In 1860, as part of the 8th Census of the United States, the Department of the Interior created a map to show the distribution of slaves in the part of the country where they were still held: The South. The northern states had emancipated their enslaved residents through law by 1804, and almost all of those born into the institution north of the Mason-Dixon line were out of it by 1848. (In New Jersey, the last bonded person of African descent didn’t walk free until the end of the Civil War.) Liberty for all would soon arrive and the map—the first and last of its kind, as it was the first and last slave census—would be rendered totally irrelevant and obsolete in just half a decade.
The map’s detail is astounding. Every single county in half the country is shown in various shades of light and dark depending on the number of slaves. The darker the county, the more slaves it had. Each jurisdiction is named and the exact percentage of the enslaved population within it is given. At first, I thought that this relic from before the world I knew had nothing to do with me. Upon closer inspection, I realized that the distance between me and the map was far less than expected.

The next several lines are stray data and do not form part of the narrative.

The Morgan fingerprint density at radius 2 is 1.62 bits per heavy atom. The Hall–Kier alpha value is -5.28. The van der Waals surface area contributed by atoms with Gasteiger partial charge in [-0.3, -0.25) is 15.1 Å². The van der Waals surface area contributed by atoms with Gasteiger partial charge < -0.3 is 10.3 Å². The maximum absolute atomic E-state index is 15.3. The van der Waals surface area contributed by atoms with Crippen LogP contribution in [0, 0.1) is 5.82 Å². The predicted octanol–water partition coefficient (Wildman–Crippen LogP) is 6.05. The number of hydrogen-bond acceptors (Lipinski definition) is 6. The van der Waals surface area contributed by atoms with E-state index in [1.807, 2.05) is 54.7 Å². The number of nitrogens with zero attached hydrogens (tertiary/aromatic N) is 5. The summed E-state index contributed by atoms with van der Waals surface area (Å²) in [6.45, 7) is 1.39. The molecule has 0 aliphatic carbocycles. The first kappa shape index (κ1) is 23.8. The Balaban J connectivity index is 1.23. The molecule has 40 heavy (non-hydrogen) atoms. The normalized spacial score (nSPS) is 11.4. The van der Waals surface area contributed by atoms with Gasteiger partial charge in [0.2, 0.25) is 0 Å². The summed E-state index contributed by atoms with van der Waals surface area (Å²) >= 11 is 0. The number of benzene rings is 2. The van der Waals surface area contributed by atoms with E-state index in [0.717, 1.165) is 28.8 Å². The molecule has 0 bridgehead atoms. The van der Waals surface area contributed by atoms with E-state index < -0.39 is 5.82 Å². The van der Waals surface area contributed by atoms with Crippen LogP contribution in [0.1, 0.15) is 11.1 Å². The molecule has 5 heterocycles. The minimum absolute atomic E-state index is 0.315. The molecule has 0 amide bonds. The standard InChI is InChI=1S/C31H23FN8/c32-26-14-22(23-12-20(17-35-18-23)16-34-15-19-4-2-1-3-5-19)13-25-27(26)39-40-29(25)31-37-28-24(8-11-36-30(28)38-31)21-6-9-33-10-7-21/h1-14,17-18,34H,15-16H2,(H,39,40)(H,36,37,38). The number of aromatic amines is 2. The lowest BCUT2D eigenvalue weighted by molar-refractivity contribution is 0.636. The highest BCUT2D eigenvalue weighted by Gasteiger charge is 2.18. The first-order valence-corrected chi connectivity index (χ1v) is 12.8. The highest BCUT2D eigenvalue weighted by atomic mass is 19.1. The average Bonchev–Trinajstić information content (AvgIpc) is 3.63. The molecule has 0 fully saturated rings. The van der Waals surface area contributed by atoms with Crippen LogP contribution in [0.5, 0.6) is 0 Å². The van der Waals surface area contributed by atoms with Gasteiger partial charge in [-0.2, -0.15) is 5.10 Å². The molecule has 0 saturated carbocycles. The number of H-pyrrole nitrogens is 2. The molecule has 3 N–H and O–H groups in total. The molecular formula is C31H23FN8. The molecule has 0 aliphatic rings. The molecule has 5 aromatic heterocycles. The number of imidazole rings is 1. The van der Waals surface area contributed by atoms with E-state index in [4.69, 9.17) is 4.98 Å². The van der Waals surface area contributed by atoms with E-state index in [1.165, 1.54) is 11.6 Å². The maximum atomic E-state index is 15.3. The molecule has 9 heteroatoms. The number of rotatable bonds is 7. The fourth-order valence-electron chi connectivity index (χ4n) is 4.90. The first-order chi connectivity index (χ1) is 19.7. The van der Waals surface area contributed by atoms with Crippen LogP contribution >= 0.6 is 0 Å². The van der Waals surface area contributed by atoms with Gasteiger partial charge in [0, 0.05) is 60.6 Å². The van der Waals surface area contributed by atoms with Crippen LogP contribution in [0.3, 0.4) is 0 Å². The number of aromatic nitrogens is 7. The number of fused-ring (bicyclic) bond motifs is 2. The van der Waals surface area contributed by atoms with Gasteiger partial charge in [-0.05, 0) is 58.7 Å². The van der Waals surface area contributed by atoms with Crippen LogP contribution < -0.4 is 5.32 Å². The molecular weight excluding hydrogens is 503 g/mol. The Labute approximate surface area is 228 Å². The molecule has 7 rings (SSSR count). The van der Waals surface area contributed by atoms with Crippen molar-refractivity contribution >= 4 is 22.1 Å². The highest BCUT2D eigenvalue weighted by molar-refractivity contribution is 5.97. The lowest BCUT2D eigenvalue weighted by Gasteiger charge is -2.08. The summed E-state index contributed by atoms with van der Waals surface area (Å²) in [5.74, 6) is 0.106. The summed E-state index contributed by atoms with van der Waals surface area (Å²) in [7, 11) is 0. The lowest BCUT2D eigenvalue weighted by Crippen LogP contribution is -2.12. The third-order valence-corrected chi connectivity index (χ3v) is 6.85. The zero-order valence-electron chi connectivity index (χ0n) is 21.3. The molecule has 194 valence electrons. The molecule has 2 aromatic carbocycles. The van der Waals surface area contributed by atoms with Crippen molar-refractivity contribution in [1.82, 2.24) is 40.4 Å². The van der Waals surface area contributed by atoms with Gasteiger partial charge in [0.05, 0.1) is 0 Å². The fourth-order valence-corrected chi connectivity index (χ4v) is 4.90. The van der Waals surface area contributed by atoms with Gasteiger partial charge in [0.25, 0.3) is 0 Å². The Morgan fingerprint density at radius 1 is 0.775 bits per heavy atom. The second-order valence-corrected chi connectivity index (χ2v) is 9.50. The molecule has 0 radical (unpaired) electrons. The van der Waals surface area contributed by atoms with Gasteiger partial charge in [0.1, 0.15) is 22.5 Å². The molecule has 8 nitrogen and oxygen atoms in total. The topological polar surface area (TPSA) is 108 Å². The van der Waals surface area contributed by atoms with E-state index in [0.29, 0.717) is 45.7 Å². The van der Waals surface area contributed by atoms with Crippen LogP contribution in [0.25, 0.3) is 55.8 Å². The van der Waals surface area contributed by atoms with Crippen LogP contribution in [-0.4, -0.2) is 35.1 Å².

The map’s eerie statistical silence is captivating. When I first saw it in The New York Times’ Web feature on the 150th anniversary of the Civil War, it appeared to be just another yellowed piece of paper (or PDF) from the past. But the document’s quiet power grew as I enlarged it. I recognized the names and places on it. Within the detailed lines and shaded areas drawn on a draftsman’s table long ago, I recognized the homes and faces of my forebears.